Butter thickly a plain mould or basin, and line it entirely with slices of cold plum or raisin pudding, cut so as to join closely and neatly together; fill it quite with a good custard, lay, first a buttered paper, and then a floured cloth over it, tie them securely, and boil the pudding gently for an hour; let it stand for ten minutes after it is taken up before it is turned out of the mould. This is a more tasteful mode of serving the remains of a plum-pudding than the usual one of broiling them in slices, or converting them into fritters. The German sauce, well milled or frothed, is generally much relished with sweet boiled-puddings, and adds greatly to their good appearance; but common wine, or punch-sauce, may be sent to table with the above quite as appropriately.
Mould or basin holding 1 1/2 pint, lined with thin slices of plum-pudding; 3/4 pint new milk boiled gently 5 minutes with grain of salt; 5 bitter almonds, bruised; sugar in lumps, 2 1/2 ozs.; thin rind of 1/2 lemon, strained and mixed directly with 4 large well-beaten eggs; poured into mould while just warm; boiled gently 1 hour.
We have already given a receipt for an exceedingly good boiled pudding bearing this title, but we think the baked one answers even better, and it is made with rather more facility. Butter a deep tart-dish well, cut the slices of plum-pudding to join exactly in lining it, and press them against it lightly to make them adhere, as without this precaution they are apt to float off; pour in as much custard (previously thickened and left to become cold), or any other sweet pudding mixture as will fill the dish almost to the brim; cover the top with thin slices of the plum pudding, and bake it in a slow oven from thirty minutes to a full hour, according to the quantity and quality of the contents. One pint of new milk poured boiling on an ounce and a half of lous les mois, smoothly mixed with a quarter pint of cold milk, makes with the addition of four ounces of sugar, four small eggs, a little lemon-grate, and two or three bitter almonds, or a few drops of ratafia, an excellent pudding of this kind; it should be baked nearly three quarters of an hour in a quite slack oven. Two ounces and a half of arrow-root may be used in lieu of the tons les mois, when this last is not procurable.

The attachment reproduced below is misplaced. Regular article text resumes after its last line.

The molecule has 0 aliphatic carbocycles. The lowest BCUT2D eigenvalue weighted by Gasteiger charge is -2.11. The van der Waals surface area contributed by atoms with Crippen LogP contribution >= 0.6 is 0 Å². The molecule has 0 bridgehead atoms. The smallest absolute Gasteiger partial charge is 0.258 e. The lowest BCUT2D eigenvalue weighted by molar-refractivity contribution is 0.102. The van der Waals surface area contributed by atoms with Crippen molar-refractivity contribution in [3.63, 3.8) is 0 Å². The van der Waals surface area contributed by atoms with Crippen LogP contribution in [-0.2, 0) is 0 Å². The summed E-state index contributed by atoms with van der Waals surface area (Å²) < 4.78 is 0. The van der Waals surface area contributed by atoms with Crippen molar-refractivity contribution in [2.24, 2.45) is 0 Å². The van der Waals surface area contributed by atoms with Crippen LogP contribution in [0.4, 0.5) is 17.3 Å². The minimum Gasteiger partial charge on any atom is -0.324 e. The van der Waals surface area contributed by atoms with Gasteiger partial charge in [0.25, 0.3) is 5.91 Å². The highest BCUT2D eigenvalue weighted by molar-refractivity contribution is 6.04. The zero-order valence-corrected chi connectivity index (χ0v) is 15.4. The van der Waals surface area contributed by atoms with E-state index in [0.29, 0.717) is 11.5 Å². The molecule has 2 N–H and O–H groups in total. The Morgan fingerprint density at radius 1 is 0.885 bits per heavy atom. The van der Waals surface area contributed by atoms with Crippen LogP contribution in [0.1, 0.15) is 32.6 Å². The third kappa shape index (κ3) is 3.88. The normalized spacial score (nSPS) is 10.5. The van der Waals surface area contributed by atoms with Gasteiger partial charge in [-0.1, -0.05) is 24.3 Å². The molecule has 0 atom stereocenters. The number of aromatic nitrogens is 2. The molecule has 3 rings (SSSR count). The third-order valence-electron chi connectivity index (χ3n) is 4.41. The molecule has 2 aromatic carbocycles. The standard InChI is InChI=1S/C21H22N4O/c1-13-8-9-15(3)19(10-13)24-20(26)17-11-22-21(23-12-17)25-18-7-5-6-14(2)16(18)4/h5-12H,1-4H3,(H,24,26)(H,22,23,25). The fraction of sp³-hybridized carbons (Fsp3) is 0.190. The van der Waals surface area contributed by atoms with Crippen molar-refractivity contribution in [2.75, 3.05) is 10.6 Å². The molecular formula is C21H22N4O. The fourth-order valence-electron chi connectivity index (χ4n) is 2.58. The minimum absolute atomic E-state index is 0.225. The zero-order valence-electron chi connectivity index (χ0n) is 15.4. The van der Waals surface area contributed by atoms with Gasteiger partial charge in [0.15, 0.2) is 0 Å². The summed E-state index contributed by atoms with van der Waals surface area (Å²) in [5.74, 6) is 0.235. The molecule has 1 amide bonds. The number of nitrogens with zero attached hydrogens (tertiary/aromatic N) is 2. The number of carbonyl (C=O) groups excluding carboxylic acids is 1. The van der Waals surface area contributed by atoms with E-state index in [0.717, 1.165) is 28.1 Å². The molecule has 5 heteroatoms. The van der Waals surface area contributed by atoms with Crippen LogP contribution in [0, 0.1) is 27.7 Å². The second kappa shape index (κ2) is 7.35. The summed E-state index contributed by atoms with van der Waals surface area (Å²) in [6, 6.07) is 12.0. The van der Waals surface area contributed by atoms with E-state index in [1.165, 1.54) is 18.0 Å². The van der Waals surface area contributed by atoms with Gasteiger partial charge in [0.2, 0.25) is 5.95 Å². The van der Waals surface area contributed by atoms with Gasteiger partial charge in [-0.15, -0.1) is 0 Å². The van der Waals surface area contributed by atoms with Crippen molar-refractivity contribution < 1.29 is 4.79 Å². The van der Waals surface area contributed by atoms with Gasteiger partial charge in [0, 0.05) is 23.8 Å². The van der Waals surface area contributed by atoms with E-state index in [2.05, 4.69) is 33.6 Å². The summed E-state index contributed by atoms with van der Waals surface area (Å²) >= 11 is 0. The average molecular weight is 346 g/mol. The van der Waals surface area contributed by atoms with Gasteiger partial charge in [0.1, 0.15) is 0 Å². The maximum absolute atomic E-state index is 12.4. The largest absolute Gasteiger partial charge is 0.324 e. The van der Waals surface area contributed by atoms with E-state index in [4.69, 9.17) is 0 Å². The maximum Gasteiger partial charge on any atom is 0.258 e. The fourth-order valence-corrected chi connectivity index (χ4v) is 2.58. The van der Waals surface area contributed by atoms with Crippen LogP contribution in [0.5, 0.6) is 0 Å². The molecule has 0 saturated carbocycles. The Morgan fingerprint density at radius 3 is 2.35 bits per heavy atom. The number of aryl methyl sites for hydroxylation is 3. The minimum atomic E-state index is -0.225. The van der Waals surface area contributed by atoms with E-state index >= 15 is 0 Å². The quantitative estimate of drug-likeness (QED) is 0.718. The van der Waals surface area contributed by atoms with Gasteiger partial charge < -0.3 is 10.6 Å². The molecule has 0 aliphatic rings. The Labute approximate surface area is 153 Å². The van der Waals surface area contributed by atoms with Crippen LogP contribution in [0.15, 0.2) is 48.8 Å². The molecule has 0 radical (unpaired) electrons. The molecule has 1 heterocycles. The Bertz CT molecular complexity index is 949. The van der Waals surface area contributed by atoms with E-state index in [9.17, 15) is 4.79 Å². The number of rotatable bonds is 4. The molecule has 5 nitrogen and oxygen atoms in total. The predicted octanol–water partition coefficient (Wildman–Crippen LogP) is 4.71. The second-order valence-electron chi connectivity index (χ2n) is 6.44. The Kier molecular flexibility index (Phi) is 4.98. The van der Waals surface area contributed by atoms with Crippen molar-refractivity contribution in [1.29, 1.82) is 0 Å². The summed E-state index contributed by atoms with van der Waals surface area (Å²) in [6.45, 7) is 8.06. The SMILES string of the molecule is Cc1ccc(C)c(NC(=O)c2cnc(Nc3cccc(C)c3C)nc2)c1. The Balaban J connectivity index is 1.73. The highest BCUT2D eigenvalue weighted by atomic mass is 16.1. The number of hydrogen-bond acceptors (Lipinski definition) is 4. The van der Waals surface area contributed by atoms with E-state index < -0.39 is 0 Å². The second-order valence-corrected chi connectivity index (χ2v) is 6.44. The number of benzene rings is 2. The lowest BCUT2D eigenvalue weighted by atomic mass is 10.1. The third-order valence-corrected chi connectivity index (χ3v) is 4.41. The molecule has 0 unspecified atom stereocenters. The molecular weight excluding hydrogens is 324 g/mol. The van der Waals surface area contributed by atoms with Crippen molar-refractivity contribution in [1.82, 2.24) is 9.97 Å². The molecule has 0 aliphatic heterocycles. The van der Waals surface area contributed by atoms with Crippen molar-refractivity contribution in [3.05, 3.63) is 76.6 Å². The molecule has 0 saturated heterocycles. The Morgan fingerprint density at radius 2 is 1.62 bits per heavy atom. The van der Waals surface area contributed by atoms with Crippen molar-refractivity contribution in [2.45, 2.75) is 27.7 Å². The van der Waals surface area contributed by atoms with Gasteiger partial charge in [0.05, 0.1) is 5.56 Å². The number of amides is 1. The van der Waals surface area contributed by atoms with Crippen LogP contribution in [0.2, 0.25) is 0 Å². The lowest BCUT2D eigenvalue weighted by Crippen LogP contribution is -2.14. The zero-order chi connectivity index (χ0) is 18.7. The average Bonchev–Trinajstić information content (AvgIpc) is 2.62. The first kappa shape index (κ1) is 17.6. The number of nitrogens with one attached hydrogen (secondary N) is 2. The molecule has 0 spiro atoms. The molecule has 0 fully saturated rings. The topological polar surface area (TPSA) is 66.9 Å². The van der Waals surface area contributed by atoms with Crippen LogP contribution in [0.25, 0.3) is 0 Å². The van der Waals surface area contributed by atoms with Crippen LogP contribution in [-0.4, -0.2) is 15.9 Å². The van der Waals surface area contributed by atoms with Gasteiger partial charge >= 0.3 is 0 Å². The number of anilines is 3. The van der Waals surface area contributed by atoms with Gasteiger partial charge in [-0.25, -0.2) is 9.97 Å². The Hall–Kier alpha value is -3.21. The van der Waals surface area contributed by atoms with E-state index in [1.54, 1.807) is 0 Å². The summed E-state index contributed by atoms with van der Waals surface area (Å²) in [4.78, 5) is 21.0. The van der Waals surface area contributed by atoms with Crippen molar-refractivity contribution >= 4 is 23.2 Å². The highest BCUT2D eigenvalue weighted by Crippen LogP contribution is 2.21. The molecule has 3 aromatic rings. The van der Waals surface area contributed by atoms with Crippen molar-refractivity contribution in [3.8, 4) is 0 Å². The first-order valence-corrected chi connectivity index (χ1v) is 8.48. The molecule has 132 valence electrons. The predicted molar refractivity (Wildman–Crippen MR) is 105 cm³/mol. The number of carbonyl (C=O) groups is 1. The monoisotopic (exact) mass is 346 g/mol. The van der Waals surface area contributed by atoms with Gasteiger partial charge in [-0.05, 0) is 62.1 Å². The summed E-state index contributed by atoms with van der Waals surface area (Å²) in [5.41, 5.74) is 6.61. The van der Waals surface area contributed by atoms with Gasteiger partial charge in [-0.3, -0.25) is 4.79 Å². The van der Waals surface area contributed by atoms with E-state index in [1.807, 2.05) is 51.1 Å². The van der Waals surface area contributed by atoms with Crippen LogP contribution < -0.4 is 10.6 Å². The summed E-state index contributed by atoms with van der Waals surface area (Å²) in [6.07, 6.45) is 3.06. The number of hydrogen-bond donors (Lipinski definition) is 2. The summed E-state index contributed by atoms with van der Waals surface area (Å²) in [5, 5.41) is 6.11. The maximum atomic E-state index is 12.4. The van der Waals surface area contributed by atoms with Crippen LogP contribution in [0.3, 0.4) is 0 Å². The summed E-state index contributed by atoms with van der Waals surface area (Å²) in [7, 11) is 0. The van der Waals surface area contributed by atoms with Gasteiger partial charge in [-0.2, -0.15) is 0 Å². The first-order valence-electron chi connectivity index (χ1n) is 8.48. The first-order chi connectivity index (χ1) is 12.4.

We would especially recommend for trial the ingredients of the lemon-pudding of page 284, (second receipt), with the plum-pudding crust, as likely to make a very superior variety of this dish; we have not had it tested, but think it could scarcely fail. It must be well, though slowly baked.